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Disney and Target’s Partnership Comes Just in Time for the Holiday Season – Adweek

Disney and Target’s Partnership Comes Just in Time for the Holiday Season – Adweek


Disney and Target’s Partnership Comes Just in Time for the Holiday Season – Adweek

With $12 billion in annual toy sales at stake, Target is looking to take ownership of the category with a new Disney partnership.

At D23 expo, Disney’s annual three-day event celebrating, well, Disney, the House of Mouse announced it would open 25 permanent branded shops inside Target stores across the country by Oct. 4, with 40 more coming by October 2020, plus a Disney experience on Target’s website.

Target is also set to open its own store in 2021 at Walt Disney World Resort in Orlando, Fla. inside Flamingo’s Crossing, a planned development by Disney that will include a mix of hotels and retailers.

With Disney releasing two major movies this year—Star Wars: The Rise of Skywalker and Frozen 2—as well as rolling out its Disney+ streaming service in November, there’s no time like the present to further the exclusivity by bringing stores to Target—that also offer experiential moments such as areas where customers can watch Disney movie clips or listen to Disney music. Analysts say this partnership is a mutually beneficial situation for both brands, who end up gaining access to each other’s customers.

Stores within stores can be extremely lucrative because when you take a category like toys, [there’s] a lot of junky toys that don’t generate a ton of revenue for Target,” said Sucharita Kodali, a Forrester analyst. “If they can replace that assortment and make most of that discretionary assortment Disney—they can get a guaranteed revenue from Disney. That’s a great outcome for Disney and Target.”

For Disney’s 2018 fiscal year, the company reported a profit of $12.6 billion and a revenue of $59.43 billion, while Target reported $27 billion in revenue for 2018. Last year, with the demise of Toys R Us, Target announced it was adding about a quarter-million square feet of dedicated space to toys in 500 of its stores, and introduced 2,500 new and exclusive toys to its selection.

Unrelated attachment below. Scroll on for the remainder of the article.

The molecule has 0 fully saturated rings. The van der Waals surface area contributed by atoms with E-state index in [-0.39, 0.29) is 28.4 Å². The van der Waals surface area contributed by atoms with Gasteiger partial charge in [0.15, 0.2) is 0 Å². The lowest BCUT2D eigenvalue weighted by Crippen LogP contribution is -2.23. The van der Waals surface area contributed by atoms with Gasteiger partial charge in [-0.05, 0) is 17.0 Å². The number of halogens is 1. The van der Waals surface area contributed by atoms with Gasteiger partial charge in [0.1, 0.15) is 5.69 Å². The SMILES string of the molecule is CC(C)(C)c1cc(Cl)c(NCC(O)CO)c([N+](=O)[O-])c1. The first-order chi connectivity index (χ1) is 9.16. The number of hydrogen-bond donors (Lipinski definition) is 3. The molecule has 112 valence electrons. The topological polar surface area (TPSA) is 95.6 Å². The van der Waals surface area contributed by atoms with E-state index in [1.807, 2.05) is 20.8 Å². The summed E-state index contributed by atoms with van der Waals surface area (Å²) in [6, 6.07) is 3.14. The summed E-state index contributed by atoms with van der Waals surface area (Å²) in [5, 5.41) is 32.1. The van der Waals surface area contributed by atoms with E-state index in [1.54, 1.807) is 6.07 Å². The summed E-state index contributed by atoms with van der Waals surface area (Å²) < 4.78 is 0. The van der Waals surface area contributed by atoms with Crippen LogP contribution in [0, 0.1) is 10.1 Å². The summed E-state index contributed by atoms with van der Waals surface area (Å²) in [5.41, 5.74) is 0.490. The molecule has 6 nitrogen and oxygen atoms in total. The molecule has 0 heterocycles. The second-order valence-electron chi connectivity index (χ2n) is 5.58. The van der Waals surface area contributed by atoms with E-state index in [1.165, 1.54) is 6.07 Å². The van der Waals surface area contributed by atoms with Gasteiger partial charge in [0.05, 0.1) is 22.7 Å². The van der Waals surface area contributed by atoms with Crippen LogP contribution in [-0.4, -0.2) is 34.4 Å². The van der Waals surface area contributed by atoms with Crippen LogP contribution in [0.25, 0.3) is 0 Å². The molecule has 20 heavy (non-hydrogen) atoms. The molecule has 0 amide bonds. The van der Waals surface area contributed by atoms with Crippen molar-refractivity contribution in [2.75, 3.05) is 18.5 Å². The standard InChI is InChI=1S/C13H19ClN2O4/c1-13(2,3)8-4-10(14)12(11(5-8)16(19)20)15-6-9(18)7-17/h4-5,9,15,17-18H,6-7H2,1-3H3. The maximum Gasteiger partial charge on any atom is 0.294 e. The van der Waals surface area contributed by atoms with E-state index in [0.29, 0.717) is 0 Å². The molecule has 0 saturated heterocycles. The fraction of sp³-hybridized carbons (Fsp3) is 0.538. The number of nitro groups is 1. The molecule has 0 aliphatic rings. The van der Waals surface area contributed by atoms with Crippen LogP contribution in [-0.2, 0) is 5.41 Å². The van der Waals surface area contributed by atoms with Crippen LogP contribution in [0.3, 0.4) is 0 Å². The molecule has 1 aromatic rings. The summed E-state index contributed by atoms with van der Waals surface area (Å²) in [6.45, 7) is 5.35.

With the holiday season fast approaching and considering 77% of U.S. customers begin the search for toys on Amazon, according to a report from ecommerce analytics company Profitero, the collaboration is happening at a perfect time. Retailers like Target are finding new ways to bring customers into their brick-and-mortar locations. It’s a strategy that Target’s not alone in employing; Best Buy has done the same with square footage devoted to Samsung and Apple. 

“This makes for a neater and cleaner presentation within Target which is a win-win for both companies,” Kodali said. “The brand is able to control more of the appearance, and the retailer usually makes more consistent revenue and incurs fewer costs.” 

Part of the partnership also plays into Target’s long-held playbook of offering exclusive collaborations to gain more foot traffic. Whether it’s a partnership with Vineyard Vines, an exclusive Taylor Swift album or this new play with Disney, the retailer stirs up excitement for its customers and gives them a reason to come to the store. Robin Sherk, director of research at CB Insights, said Target’s done that not only with established brands like Lilly Pulitzer but also with direct-to-consumer companies like Harry’s, Quip and more. With Disney, Sherk said, Target gets extra “credibility” as a place of fun and entertainment.

“[Target is a] master at creating excitement around [the] release of products,” Sherk said. “They can certainly leverage that skill there while also using that Disney skill that powers these brands. It might be a marketing audience play of getting in front of people who might not be in Disney’s portfolio.”

And with Disney’s rollout of Disney+ and all the exclusive shows on the streaming platform like The Mandalorian, which is part of the Star Wars universe, Jason Goldberg, chief commerce strategy officer at Publicis, said he wouldn’t be surprised if there’s no direct merchandising tie or marketing to Disney+ at Target stores.

“It’s in Target’s best interest for Disney to be showing seasonal shows that will cause customers to visit the store more often,” Goldberg said. “If you’re Disney, you’re trying to figure out how to reach consumers and have a direct relationship with consumers. Disney was early to open stores but are now in unappealing real estate; moving those efforts over to Target [is beneficial], which are still enjoying traffic growth.”

Goldberg said it’s a unique partnership in which both brands are gaining access to each other’s traffic, since Target is also opening a small-format store on Disney property.

“That’s a Disney sweetener that very few brands can offer,” Goldberg said. “It’s the new retail—seeing more novel partnerships.”

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